Black Lives Matter? #BlackFriendsMatter

by Akim Reinhardt

The white Southerners who fought US segregation - BBC NewsThree things we know about #BLM, two obvious, one a bit more subtle.

1. Activists originally created the Black Lives Matter slogan to point out and push back against the generally unstated truth that in American society, black lives do NOT matter as much as white lives. That in America, black lives have always been cheap. They were literally commodified for two and a half centuries; police, vigilantes, and mobs have beaten and even killed black people with relative impunity; and white people have, in general, always been safer around police. To say “Black Lives Matter” is to point out all of this, to assert the morality of black lives mattering as much as white lives, and to insist that we strive for that equality in America.

2. Reactionaries immediately attacked the slogan. They misinterpreted the slogan, sometimes intentionally, often myopically, claiming it meant that ONLY black lives matter, which it did not. They countered with the slogan “All Lives Matter” as if it were a different and better slogan, when in reality, “All Lives Matter!” is the core message of “Black Lives Matter!” Because “Black Lives Matter” is really shorthand for “Black Lives Matter Too!”

3. Many white liberals support the Black Lives Matter movement, either quietly, or with yard signs and bumper stickers. This allows white liberals to define themselves as “allies” without actually doing anything substantive. It provides white liberals an opportunity to publicly perform their politics, wrapping themselves in the slogan and proclaiming they are not racist. As if racism is only (or mostly) about what you believe and say. But of course all biases, including sexism, homophobia, and classism, are truly evil because of what people do.

Nearly a decade after the birth of the Black Lives Matter movement, I’ve been thinking about a new slogan. Not a replacement, but an addition. One that isn’t about black people demanding justice, as important as that is. But one for white people to ingest and think about. One that urges them to do instead of say.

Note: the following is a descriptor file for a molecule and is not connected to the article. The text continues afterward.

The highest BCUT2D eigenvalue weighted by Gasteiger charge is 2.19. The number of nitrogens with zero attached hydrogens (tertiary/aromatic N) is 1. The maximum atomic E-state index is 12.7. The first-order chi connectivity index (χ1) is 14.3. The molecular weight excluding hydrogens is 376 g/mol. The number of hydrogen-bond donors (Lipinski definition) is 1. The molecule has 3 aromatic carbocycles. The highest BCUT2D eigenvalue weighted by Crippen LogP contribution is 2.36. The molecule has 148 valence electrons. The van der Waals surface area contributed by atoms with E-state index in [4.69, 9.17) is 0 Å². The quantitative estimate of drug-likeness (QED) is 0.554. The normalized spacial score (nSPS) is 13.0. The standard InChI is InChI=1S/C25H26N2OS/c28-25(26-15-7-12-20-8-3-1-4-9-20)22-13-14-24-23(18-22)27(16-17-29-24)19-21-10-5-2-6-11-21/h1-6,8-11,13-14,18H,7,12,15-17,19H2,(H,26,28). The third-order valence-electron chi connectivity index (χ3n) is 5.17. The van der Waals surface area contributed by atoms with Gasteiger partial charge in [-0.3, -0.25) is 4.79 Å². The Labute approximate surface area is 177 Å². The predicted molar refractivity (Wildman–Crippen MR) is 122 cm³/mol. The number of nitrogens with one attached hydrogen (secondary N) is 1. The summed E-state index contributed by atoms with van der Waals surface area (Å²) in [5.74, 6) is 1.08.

This is not me finger-wagging. That would be hypocritical. Yes, I have some black friends, but not that many, and none of them among my very closest. Rather, this is about getting white people such as myself (and non-black minorities who adopt social whiteness) to think about what black lives really are.

Yes, we need to work hard to stop the killing of unarmed, innocent black people, to stop the careless, state-sanctioned murder. But we cannot stop at the horror of a life being snuffed out while wheezing “I can’t breath!” As Americans, we also need to think long and hard about black lives as they are lived. And if black lives are a mystery to you, just an abstraction you’d like to see protected but have no real understanding of despite living in a city or county among them, that’s a serious problem.

If you live in a region that includes black people, and you don’t really know any black people, unless you’re an interminable shut-in, it means you’re participating in segregation. Even if you don’t think you are, and no matter how many yard signs and bumper stickers you brandish.

Of course you are. Most of us are. There can be no other explanation for the fact that America today, more than half a century after Jim Crow ended, is by many measurements as segregated as it has ever been.